Domestic Health Financing

Health financing refers to the “function of a health system concerned with the mobilization, accumulation and allocation of money to cover the health needs of the people, individually and collectively, in the health system… the purpose of health financing is to make funding available, as well as to set the right financial incentives to providers, to ensure that all individuals have access to effective public health and personal health care.” (WHO, 2000)

Universal Health Coverage

UHC means that all individuals and communities receive the health services that they need without suffering financial hardship. It includes the full spectrum of essential, quality health services, from health promotion to prevention, treatment, rehabilitation, and pallative care. UHC related policies relate to actions linked with Health Systems that include coverage, elimination of out-of-pocket expenses, etc.

Budget Advocacy

Budget Advocacy” is a strategic approach to influence governments’ budget choices, aimed at achieving clear and specific outcomes—e.g., healthier people, less poverty, or improved governance. Effective advocacy will build toward attaining them with smaller concrete steps, such as increased budget allocations and more solid oversight of how funds are spent.

About UHC Ghana

It is envisagesd that all stakeholders, at all levels, including political actors, shall be guided by the tenets of this (Ghana National Health) Policy, and provide the needed leadership and support for its implementation for current and successive governments.” – Nana Addo, PresidentRepublic of Ghana.

Multiple strategies, guidelines, and other documents exist that emphasize the critical role civil society plays in advocating for accessible and quality health care, it is important CSOs are actively participating in these platforms. However, there are CSO engagement challenges at the global and country-level that are and continue to be even more challenging in emergency response planning, budgeting and monitoring, such as for COVID-19.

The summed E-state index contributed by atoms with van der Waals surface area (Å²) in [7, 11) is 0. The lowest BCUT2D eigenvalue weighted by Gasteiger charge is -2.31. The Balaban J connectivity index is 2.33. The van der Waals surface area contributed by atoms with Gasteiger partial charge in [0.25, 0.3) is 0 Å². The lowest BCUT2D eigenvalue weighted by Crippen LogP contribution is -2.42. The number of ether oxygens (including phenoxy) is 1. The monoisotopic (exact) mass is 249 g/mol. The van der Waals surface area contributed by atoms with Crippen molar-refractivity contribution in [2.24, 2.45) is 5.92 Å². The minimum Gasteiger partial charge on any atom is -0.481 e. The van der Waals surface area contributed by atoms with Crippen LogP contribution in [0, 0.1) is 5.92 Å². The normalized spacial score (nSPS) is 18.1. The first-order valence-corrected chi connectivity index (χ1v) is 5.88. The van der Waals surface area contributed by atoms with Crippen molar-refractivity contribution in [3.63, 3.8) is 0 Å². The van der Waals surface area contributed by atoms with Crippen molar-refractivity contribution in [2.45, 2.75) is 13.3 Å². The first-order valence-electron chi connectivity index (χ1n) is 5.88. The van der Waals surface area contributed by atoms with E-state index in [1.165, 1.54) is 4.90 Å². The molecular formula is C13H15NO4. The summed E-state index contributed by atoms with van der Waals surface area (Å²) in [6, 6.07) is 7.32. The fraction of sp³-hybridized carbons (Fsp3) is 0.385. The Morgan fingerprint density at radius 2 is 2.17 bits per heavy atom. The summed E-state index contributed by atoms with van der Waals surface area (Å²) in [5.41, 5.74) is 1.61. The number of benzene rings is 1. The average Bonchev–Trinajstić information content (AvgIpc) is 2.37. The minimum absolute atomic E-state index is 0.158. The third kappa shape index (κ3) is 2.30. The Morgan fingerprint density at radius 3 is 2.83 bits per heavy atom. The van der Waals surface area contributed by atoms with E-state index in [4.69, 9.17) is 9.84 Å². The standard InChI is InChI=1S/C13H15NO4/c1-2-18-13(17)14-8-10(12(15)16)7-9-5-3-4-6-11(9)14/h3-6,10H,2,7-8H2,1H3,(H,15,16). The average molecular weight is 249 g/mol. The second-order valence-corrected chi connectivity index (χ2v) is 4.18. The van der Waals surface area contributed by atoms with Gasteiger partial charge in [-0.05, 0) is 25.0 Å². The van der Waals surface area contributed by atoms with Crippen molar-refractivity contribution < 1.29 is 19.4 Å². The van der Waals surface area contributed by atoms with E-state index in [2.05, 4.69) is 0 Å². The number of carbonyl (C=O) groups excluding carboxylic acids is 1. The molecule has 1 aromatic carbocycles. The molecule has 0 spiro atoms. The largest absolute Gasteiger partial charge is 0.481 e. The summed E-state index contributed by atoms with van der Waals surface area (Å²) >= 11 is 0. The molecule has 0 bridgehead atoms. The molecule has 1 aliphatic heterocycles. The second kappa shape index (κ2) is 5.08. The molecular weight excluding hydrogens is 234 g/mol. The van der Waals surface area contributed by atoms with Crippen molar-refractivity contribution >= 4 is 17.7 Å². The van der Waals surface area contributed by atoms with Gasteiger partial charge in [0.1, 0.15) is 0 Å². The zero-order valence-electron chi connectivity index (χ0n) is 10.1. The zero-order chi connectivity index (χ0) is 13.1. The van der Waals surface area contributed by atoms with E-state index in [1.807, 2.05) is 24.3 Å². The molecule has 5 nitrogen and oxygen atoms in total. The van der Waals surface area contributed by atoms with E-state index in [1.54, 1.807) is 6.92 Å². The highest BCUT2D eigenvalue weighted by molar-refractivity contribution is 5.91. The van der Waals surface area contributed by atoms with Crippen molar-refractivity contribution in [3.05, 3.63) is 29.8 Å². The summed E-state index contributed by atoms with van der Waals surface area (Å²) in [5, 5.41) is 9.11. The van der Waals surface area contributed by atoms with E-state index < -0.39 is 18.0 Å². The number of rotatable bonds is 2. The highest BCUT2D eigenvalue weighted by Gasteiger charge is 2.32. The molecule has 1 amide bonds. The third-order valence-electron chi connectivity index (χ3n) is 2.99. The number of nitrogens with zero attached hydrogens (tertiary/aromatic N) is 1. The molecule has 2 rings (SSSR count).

To address these challenges, there is a need to strengthen the capacity and support of civil society organizations that ensures meaningful participation in health programming, financing, budget advocacy and accountability. The UHC Ghana Project through funding provided by the Global Fund to Fight AIDS, Tuberculosis and Malaria; Global Financing Facility (GFF);Gavi, the Vaccine Alliance; UHC 2030; and the Partnership for Maternal, New-born and Child Health (PMNCH) developed a Ghana based Joint Learning Agenda to provide training and support on Domestic Health Financing (DHF), Universal Health Coverage (UHC) and Budget Advocacy (BA) and accountability in favour of health financing. The goal of the training was to build in-country capacity in health financing and promote a multi-stakeholder collaboration that will hold, in a constructive way, governments and donors accountable for the level and use of funding allocated to health.

The UHC Ghana Project in Ghana is part a larger Joint Learning Agenda for CSO engagement in Health Financing for 10 Anglophone Countries (i.e., Ethiopia, Ghana, Kenya, Liberia, Malawi, Mozambique, Nigeria, Sierra Leone, Tanzania, and Uganda.) and 10 Francophone Countries (i.e.,). The UHC Ghana Project provides CSOs with skills, tools and support to request further transparency on health funding (including external funding) mobilisation, allocation and execution; and to conduct budget monitoring and advocacy around health spending on COVID-19 response and recovery through strong and resilient health systems that contribute both to health security and UHC.

This project was able to develop a team of Master Trainers in Ghana who are able to provide training on Domestic Health Financing (DHF), Universal Health Coverage (UHC) and Budget Advocacy (BA) to civil society actors, media organizations and elected officials at the national level, and to provide support and mentoring to CSOs engaged in these activities in Ghana.

This training allowed participants to acquire the skills necessary to:

  • Engage in issues of health financing and budget advocacy;
  • Identify inefficiencies in budget allocation towards health programs in relation to demand and provide recommendations for optimal allocations;
  • Understand the national budgeting process and the opportunities to influence the allocation of the health budget; Monitor the effective implementation of health budgets and make recommendations to resolve the low absorption bottlenecks; and
  • Produce and present health policy briefs with evidence-based conclusions and recommendations Identify and collaborate with partners/influencers.

While the external funding for this project ended (i.e. May 2023), HBC Promised Ghana is actively seeking resources and funding to provide capacity building and technical assistance services to CSOs in Ghana. Should you have any questions or concerns, please contact the Ghana UHC Project Leaders John Eliasu Mahama (john@UHCGhana.org • 024 698 9705) or LaMont “Montee” Evans (montee@UHCGhana.org • 050-579-2325).

“We promise on our honor to be faithful and loyal to Ghana, our motherland.”